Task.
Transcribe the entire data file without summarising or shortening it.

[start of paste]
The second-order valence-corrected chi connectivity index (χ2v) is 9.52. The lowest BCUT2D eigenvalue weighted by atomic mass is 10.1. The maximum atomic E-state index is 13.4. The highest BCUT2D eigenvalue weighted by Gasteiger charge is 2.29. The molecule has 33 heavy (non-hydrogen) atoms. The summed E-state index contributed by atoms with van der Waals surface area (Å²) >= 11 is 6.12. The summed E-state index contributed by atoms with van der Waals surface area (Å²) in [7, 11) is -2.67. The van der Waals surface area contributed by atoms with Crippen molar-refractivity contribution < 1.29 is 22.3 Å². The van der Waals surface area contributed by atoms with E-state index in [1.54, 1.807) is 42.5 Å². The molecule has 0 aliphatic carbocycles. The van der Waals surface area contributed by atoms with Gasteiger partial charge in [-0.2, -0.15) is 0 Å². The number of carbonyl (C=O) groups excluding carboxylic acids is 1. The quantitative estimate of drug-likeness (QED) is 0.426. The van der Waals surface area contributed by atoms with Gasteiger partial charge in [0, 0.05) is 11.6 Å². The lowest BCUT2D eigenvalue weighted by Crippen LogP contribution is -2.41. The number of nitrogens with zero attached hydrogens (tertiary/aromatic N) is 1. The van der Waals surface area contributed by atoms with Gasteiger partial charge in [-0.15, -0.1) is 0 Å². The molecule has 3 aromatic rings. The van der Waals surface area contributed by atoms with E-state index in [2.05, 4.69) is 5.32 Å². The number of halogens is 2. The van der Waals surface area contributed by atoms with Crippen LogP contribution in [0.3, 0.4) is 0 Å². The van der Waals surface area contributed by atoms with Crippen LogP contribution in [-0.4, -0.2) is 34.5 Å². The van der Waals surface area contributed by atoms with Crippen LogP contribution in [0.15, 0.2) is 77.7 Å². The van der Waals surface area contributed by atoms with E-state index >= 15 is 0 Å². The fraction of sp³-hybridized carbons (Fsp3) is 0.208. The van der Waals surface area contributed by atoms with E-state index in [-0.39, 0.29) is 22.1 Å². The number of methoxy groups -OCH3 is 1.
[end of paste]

The second-order valence-corrected chi connectivity index (χ2v) is 9.52. The lowest BCUT2D eigenvalue weighted by atomic mass is 10.1. The maximum atomic E-state index is 13.4. The highest BCUT2D eigenvalue weighted by Gasteiger charge is 2.29. The molecule has 33 heavy (non-hydrogen) atoms. The summed E-state index contributed by atoms with van der Waals surface area (Å²) >= 11 is 6.12. The summed E-state index contributed by atoms with van der Waals surface area (Å²) in [7, 11) is -2.67. The van der Waals surface area contributed by atoms with Crippen molar-refractivity contribution < 1.29 is 22.3 Å². The van der Waals surface area contributed by atoms with E-state index in [1.54, 1.807) is 42.5 Å². The molecule has 0 aliphatic carbocycles. The van der Waals surface area contributed by atoms with Gasteiger partial charge in [-0.2, -0.15) is 0 Å². The number of carbonyl (C=O) groups excluding carboxylic acids is 1. The quantitative estimate of drug-likeness (QED) is 0.426. The van der Waals surface area contributed by atoms with Gasteiger partial charge in [0, 0.05) is 11.6 Å². The lowest BCUT2D eigenvalue weighted by Crippen LogP contribution is -2.41. The number of nitrogens with zero attached hydrogens (tertiary/aromatic N) is 1. The van der Waals surface area contributed by atoms with Gasteiger partial charge in [-0.15, -0.1) is 0 Å². The molecule has 3 aromatic rings. The van der Waals surface area contributed by atoms with E-state index in [2.05, 4.69) is 5.32 Å². The number of halogens is 2. The van der Waals surface area contributed by atoms with Crippen LogP contribution in [0.3, 0.4) is 0 Å². The van der Waals surface area contributed by atoms with Crippen LogP contribution in [-0.4, -0.2) is 34.5 Å². The van der Waals surface area contributed by atoms with Crippen LogP contribution in [0.15, 0.2) is 77.7 Å². The van der Waals surface area contributed by atoms with E-state index >= 15 is 0 Å². The fraction of sp³-hybridized carbons (Fsp3) is 0.208. The van der Waals surface area contributed by atoms with E-state index in [-0.39, 0.29) is 22.1 Å². The number of methoxy groups -OCH3 is 1.